What inspired you to take on this project?
I grew up wanting to make horror films - it was my dream since I was 8 years old. Literally. I have drawings from when I was that age of Alien and The Exorcist and pictures I drew of the crew filming those movies. At my Bar Mitzvah I was sawed in half with a chainsaw, and since I wasn't friends with enough girls to have a dance we watched the horror film Mother's Day. But by the time I was 18, in 1990, horror had died. The bad sequels killed it. Suddenly it was no longer about being scary, it was "how can we kill the kids this time?" Horror in the 70's had A-listers like Spielberg, Kubrick, Phillip Kaufman and Ridley Scott behind the camera, but by 1990 a horror movie was synonymous with cheesy straight-to-video. And by 2000 PG-13 had taken over with the ghost films, and there was this myth that people didn't want R rated movies, and that they wouldn't make more than $12 million at the box office. It was very hard to get people to take us seriously - other directors at film festivals made fun of me because it wasn't as "artsy" as their movies. I also knew that your first film has to make money in order to survive, and it just so happens the thing I love is low budget horror movies, which almost always turn a profit. All my favorite directors, from David Lynch to Sam Raimi to Peter Jackson, started making independent low budget horror films, and that was how I wanted to start as well. I had made a study of it, in horror, the scare's the star, and people don't care about the budget so long as the scare works. I love these movies, I can watch them endlessly and I see the creativity and artistic achievement in all of them. I wanted to make a film that 30 years later kids would still be watching at sleepovers. A good horror movie has the same vibe as good punk rock, in that anything can happen, and there's an element of danger to it. I wanted to make a film where people thought they knew what would happen from the first ten minutes and then twists every convention on its ear.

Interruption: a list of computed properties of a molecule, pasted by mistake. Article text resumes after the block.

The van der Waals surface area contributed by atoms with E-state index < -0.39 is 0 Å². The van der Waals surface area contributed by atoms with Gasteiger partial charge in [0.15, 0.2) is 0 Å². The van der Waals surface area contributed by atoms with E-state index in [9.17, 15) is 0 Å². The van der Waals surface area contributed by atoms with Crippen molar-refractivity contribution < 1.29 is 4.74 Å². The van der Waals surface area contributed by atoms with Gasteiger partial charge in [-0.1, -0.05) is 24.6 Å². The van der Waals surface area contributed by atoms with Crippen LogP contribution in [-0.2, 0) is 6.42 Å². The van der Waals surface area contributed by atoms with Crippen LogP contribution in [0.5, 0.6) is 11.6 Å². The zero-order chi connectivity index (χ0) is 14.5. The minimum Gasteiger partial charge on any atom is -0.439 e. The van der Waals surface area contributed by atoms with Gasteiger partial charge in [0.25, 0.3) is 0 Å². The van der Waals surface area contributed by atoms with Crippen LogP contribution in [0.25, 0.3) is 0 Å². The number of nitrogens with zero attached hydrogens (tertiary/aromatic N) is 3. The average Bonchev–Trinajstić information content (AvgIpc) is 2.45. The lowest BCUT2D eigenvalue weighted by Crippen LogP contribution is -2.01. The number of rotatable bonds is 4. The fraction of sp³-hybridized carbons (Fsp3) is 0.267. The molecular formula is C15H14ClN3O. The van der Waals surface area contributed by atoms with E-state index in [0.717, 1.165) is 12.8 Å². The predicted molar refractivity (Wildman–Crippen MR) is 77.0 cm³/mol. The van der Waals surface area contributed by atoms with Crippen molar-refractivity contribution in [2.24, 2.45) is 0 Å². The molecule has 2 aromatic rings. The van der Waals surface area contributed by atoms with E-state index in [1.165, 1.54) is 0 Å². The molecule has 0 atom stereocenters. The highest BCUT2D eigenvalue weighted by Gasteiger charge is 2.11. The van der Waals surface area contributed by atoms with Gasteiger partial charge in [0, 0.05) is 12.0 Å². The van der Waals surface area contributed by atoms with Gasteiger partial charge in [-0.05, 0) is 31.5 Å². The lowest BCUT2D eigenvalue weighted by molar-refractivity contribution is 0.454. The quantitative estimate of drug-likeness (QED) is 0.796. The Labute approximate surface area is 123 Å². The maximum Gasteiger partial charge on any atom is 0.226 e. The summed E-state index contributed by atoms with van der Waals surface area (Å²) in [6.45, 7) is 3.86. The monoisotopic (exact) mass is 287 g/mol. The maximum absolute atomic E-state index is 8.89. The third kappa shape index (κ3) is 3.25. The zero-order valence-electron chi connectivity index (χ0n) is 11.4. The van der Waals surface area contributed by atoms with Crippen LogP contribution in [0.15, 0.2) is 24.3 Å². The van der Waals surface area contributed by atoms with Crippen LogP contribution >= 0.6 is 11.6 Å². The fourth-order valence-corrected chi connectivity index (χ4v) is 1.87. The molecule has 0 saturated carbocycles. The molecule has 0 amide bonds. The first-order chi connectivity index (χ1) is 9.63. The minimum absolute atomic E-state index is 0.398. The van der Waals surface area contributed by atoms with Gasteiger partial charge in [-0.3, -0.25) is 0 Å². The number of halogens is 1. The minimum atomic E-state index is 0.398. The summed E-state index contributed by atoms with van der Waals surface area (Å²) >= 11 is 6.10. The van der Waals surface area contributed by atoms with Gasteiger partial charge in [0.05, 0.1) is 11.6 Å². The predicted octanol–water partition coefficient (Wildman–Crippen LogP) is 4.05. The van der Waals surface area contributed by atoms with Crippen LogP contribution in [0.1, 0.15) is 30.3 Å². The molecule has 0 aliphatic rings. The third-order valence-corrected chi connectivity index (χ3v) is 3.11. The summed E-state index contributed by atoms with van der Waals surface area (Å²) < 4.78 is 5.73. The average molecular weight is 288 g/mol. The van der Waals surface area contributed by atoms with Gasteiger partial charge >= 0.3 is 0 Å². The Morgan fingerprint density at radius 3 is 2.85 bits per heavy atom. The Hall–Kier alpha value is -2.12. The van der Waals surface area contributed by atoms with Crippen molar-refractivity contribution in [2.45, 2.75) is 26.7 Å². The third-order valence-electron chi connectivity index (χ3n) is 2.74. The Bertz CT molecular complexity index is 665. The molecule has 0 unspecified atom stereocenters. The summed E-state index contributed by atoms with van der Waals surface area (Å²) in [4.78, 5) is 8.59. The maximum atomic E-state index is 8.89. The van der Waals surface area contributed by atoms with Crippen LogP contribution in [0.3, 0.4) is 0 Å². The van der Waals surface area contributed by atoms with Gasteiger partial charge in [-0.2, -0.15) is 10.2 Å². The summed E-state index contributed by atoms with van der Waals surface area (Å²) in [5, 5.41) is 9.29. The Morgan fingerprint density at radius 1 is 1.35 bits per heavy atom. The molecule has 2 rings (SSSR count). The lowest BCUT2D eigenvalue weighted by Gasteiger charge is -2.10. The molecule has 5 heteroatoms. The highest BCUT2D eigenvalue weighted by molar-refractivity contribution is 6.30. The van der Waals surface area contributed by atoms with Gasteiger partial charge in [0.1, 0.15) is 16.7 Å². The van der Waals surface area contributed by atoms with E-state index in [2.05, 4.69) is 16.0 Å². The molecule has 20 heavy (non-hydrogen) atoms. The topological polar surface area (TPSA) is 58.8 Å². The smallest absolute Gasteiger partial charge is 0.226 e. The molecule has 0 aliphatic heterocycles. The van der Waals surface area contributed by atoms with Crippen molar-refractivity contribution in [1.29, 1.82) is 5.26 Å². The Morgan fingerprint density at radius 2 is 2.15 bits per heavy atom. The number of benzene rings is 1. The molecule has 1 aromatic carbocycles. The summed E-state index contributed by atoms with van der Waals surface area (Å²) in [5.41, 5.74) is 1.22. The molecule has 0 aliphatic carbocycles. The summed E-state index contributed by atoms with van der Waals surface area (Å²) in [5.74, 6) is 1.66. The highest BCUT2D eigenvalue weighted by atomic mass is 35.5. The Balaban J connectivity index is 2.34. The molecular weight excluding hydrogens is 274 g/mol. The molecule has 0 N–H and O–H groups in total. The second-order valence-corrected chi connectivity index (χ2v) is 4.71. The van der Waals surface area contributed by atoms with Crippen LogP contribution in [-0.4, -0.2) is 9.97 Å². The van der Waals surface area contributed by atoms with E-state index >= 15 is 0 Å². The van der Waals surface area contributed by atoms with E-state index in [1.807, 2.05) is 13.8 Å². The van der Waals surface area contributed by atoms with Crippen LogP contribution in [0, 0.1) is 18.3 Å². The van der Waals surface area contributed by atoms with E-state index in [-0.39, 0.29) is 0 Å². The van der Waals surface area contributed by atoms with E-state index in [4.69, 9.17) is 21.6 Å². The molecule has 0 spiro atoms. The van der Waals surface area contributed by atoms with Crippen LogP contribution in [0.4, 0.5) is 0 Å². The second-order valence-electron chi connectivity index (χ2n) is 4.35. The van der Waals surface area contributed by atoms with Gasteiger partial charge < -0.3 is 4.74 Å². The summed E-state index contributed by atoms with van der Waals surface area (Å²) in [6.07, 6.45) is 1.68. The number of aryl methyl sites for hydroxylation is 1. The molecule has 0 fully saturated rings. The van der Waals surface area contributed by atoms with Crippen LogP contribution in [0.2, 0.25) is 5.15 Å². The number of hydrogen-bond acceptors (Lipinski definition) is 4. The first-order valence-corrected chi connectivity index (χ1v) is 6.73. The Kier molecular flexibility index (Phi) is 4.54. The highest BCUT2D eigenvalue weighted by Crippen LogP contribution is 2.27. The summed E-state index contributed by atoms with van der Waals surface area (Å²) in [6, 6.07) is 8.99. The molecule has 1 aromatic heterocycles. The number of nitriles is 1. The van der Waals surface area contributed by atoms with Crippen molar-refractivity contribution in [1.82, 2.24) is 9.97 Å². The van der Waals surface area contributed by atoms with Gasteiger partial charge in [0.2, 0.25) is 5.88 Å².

The story itself came from an incident that happened to me when I was working on a farm training horses in Selfoss, Iceland. I had to clean out a barn filled with old hay, and got this infection in my face. I began scratching my skin at night and looked at my hand and saw chunks of flesh under my fingernails. My face had scratch marks as if Freddy Kruger had visited me in a dream. The next day I attempted shaving, and literally shaved half my face off. I wasn't even really aware it was happening, it didn't hurt, it was just itchy and it felt great to scratch it so deeply, until I saw half my face was gone. I went to the emergency room and thank God they had an antibiotic for it or I would have been a walking corpse. I had gone out of my way to get as far from New York City as possible to escape for the summer and nearly lost my face because of it. It also struck me the power of bacteria - that you can be so healthy one day and your skin's dissolving hours later. When I was 12 I got a rare virus in my hip that randomly affects 1 in a million kids, and it paralyzed me for a month at the hips. I had to sit in bed and just read Fangoria magazine. Then when I was 17 I went to Russia and got a parasite from drinking milk called Ghiarrdia. It was a nightmare - it took over a year and a half to get rid of it. I had to drink this medication called Flagyl that burned my stomach but I had no choice otherwise I'd picture these things inside me eating me from the inside out. So add all of that up and you get the guy who made Cabin Fever. And my Dad's a doctor - I had top medical care my whole life, and still this stuff happened to me. I kind of became known as Mr. Freak Illness, so those who grew up with me really understood where this movie came from. It's a deeply personal film on many levels. But everyone's had that experience where they notice a spot on their hand or neck and say "What is that????" Until you know what it is, you imagine the worst. That's a very human thing to do, and that's one of the reasons I think people really connected with the film.